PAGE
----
In MURDER IN MERNO, author Goldenbaum doesn’t have the “finding of the body” scene until well into the book. I liked this. I enjoy getting to know about the characters and surroundings before getting into the investigation. Also, with this book, there is no mention on the cover blurb as to who the victim is. It was fun getting to be surprised.

Ms. Goldenbaum knitted a wonderful mystery filled with surprises. From page to page I never knew for certain what would happen next. When the pieces fell into place, I was pleasingly shocked with the outcome.

After the story, check out the back of the book for a great knitting pattern and a delectable sounding recipe for Seafood Salad!

It may have taken a while for me to start into this series, but I’ll for sure have it on my required reading list for now on. 


Book 9 in the Seaside Knitters Mystery series 
by Sally Goldenbaum

In the newest mystery from the national bestselling author of Murder in Merino, the sleuthing skills of Izzy Chambers Perry and the Seaside Knitters are tested as death mars the beginning of the school year…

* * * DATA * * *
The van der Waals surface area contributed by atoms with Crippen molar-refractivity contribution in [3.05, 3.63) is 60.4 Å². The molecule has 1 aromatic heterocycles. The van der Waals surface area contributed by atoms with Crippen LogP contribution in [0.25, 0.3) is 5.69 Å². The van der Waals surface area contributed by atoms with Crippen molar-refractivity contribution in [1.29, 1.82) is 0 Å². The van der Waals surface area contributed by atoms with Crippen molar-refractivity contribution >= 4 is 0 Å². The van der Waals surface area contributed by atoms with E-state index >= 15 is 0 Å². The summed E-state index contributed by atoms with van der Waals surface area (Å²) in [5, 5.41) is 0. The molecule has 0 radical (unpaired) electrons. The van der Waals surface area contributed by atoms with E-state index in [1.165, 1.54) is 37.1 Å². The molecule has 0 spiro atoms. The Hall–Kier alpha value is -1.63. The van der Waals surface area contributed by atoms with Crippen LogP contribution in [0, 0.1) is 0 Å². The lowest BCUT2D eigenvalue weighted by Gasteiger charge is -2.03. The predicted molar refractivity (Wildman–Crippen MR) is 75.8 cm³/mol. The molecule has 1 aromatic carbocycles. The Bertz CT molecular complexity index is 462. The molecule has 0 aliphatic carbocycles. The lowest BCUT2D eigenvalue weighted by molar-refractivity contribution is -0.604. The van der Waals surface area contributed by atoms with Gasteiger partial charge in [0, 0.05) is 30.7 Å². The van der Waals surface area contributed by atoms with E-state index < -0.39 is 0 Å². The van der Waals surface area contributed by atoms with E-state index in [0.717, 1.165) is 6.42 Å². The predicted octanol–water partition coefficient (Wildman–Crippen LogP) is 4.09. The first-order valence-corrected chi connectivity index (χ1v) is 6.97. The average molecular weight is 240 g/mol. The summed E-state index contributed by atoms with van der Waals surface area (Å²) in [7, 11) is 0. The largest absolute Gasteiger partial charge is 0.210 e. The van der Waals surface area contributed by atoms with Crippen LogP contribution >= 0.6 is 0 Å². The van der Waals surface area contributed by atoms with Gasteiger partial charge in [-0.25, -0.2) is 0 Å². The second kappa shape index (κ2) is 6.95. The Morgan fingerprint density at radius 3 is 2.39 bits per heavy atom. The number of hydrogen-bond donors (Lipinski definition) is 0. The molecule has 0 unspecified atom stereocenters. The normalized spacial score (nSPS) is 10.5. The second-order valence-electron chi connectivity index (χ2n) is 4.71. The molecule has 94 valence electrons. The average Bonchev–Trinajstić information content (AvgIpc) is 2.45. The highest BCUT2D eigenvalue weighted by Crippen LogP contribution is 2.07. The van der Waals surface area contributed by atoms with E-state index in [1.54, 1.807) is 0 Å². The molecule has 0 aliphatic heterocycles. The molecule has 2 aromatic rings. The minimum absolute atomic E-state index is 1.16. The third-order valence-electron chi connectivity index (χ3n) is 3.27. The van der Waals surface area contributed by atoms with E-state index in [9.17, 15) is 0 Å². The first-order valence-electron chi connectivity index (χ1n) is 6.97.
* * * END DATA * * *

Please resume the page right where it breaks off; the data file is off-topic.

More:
Seaside Knitter Birdie Favazza is thrilled that her granddaughter Gabby will be visiting for the fall and attending the Sea Harbor Community Day School. Gabby loves the school, with its newly-adopted progressive curriculum, and she loves that the Seaside Knitters are teaching knitting as part of the enrichment program. It’s a huge success, and on crisp autumn days, girls camp out on the terraces, knitting up hats for charity.

But not everyone is happy with the direction the school is taking. Outspoken board member Blythe Westerland has sparked tempers with her determination to unravel the current administration. Then, on the evening of an elegant school event, Blythe’s body is found near the school boathouse.